equipment has more of a corrosive effect than the absorbed water.

Perhaps there is an oil expert on the list who could set us all
straight on this very important topic?

Cheers
John B
Sydney, Australia

----- Original Message -----
From: Neal Winblad
To: southbendlathe@yahoogroups.com
Sent: Wednesday, March 01, 2006 4:31 PM
Subject: RE: [southbendlathe] Re: spindle lube


Maybe I'm just dumb, but I can't figure out why, if motor oil
suspends
the grit and becomes a lapping slurry, we would want to put it
in
our
engines and wear down all the bearings in them? Can somebody
fill
me in.
I don't want to wear out my engine early. Should I use 3-in-1
oil
in my
car to avoid this? Is it just that motor oil holds up to
temperature
better? If detergent keeps the little nooks and crannies of an
automobile engine clean, wouldn't it do the same for a lathe? If
motor
oil has gotten so good that now you only need to change it every
7500
miles and when I was a kid we had to change it every 3000 miles,
then
has spindle oil and way oil and 3-in-1 oil also improved with
time
and
technology? Are all hydraulic cylinders and pumps made of
stainless
steel or chromed so they don't rust or is the oil so hygroscopic
that
the water preferentially bonds with the oil so none is left to
cause
rust? I recently used a mister which has a mix rate of 1
part "stuff" to
50 parts water. It kept the part really cool, I think from the
water
evaporating in the compressed air stream thus pulling heat out
of
the
airstream. Is keeping the part cool sufficient, or is there a
lubricating function of "cutting oil" which is somewhat lost
with a
mister and practically pure water formula? Questions that have
been
bouncing around in the back of my head for a while. Can someone
give a
mini-lecture on this?

Neal

-----Original Message-----
From: southbendlathe@yahoogroups.com
[mailto:southbendlathe@yahoogroups.com] On Behalf Of kc1fp
Sent: Tuesday, February 28, 2006 6:21 PM
To: southbendlathe@yahoogroups.com
Subject: [southbendlathe] Re: spindle lube

Mineral oil? Is the spindle constipated?

Why do so many people want to use something other than spindle
oil
in
the resevoirs of the SB lathe spindles. It is low cost, readily
available and the system was designed for its use. You have a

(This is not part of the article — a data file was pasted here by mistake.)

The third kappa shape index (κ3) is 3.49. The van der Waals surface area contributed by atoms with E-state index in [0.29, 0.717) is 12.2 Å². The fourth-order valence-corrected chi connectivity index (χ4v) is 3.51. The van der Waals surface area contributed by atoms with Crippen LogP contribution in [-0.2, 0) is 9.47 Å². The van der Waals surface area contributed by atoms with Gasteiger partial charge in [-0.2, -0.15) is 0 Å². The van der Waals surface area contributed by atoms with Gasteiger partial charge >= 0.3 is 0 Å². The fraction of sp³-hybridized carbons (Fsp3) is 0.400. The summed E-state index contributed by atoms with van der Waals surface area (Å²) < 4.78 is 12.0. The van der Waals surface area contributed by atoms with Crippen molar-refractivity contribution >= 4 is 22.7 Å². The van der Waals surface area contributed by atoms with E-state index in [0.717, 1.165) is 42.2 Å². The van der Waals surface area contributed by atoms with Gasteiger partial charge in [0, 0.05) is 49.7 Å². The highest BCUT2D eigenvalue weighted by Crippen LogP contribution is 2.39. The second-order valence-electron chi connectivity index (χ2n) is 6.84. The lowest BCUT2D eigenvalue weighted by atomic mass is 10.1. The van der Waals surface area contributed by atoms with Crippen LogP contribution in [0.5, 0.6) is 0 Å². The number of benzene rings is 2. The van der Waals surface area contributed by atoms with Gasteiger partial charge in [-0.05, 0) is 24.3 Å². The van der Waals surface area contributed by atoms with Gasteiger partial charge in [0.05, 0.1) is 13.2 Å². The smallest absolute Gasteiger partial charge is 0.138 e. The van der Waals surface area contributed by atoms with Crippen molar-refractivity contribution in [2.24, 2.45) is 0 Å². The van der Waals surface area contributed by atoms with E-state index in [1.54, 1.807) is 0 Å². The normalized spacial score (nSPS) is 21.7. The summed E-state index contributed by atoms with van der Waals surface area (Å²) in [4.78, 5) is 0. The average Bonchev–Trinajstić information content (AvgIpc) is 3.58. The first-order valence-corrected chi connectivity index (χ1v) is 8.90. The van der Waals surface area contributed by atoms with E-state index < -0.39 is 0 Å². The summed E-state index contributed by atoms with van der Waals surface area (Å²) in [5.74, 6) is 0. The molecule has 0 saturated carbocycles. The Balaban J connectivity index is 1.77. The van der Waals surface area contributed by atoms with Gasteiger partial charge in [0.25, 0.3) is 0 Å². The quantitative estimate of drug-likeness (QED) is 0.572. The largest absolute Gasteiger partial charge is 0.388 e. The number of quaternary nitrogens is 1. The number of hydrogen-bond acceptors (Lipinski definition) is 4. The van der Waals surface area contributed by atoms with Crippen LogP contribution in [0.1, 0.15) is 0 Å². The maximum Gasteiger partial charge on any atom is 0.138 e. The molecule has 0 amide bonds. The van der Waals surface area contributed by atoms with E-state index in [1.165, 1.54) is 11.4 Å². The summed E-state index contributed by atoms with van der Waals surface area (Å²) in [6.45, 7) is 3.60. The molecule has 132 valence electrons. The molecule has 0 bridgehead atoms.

lubrication system based upon capillary action of the felt wicks
and a
small temperature gradient. It works very well with Spindle oil,
but
not very well with mineral oil which is what ATF is, along with
misc
chemicals. I think extra virgin olive oil might work better than
ATF.

Then we have the gearheads with motor oil. They must like having
particles kept in suspension grinding on the spindle; or the real
smart ones who like to use hydraulic oil and water. Yes,
hydraulic
oil
is hydroscopic, it absorbs water from the air. Maybe they like
the
color of rust.

I will never understand it.

JP


--- In southbendlathe@yahoogroups.com, "seikosman" <seikopugss@>
wrote:

Thank you all for your input; sounds like it's unanimous;
I've
been
using ATF and had no problem; guess I'd better stick with it!

Rick A.






--
Web: http://groups.yahoo.com/group/southbendlathe/
More pix: http://groups.yahoo.com/group/SouthBendLathePix/
Newbie guide: http://groups.yahoo.com/group/SouthBendLathePix/
Files
area
FAQ:
http://groups.yahoo.com/group/southbendlathe/files/SouthBendLatheFAQ.
h
tm
l
Post: mailto:southbendlathe@yahoogroups.com
Email Moderators: mailto:southbendlathe-owner@yahoogroups.com
* * * * *
Manage your subscription by sending a blank message as follows:
Unsubscribe: southbendlathe-unsubscribe@yahoogroups.com
Stop delivery: southbendlathe-nomail@yahoogroups.com
Daily digest mode: southbendlathe-digest@yahoogroups.com
Individual emails: southbendlathe-normal@yahoogroups.com

Yahoo! Groups Links










--
Web: http://groups.yahoo.com/group/southbendlathe/
More pix: http://groups.yahoo.com/group/SouthBendLathePix/
Newbie guide: http://groups.yahoo.com/group/SouthBendLathePix/
Files area
FAQ:
http://groups.yahoo.com/group/southbendlathe/files/SouthBendLatheFAQ.
h
tml
Post: mailto:southbendlathe@yahoogroups.com
Email Moderators: mailto:southbendlathe-owner@yahoogroups.com
* * * * *
Manage your subscription by sending a blank message as follows:
Unsubscribe: southbendlathe-unsubscribe@yahoogroups.com
Stop delivery: southbendlathe-nomail@yahoogroups.com
Daily digest mode: southbendlathe-digest@yahoogroups.com
Individual emails: southbendlathe-normal@yahoogroups.com





YAHOO! GROUPS LINKS

Visit your group "southbendlathe" on the web.

To unsubscribe from this group, send an email to:
southbendlathe-unsubscribe@yahoogroups.com

Your use of Yahoo! Groups is subject to the Yahoo! Terms of
Service.





---------------------------------
Brings words and photos together (easily) with
PhotoMail - it's free and works with Yahoo! Mail.



---------------------------------
Yahoo! Mail
Use Photomail to share photos without annoying attachments.

--
Web: http://groups.yahoo.com/group/southbendlathe/
More pix: http://groups.yahoo.com/group/SouthBendLathePix/
Newbie guide: http://groups.yahoo.com/group/SouthBendLathePix/
Files area
FAQ:
http://groups.yahoo.com/group/southbendlathe/files/SouthBendLatheFAQ.
html
Post: mailto:southbendlathe@yahoogroups.com
Email Moderators: mailto:southbendlathe-owner@yahoogroups.com
* * * * *
Manage your subscription by sending a blank message as follows:
Unsubscribe: southbendlathe-unsubscribe@yahoogroups.com
Stop delivery: southbendlathe-nomail@yahoogroups.com
Daily digest mode: southbendlathe-digest@yahoogroups.com
Individual emails: southbendlathe-normal@yahoogroups.com




SPONSORED LINKS
South bend Ideas

---------------------------------
YAHOO! GROUPS LINKS


Visit your group "southbendlathe" on the web.

To unsubscribe from this group, send an email to:
southbendlathe-unsubscribe@yahoogroups.com

Your use of Yahoo! Groups is subject to the Yahoo! Terms of
Service.


---------------------------------

Join SouthBendLathe@groups.io to automatically receive all group messages.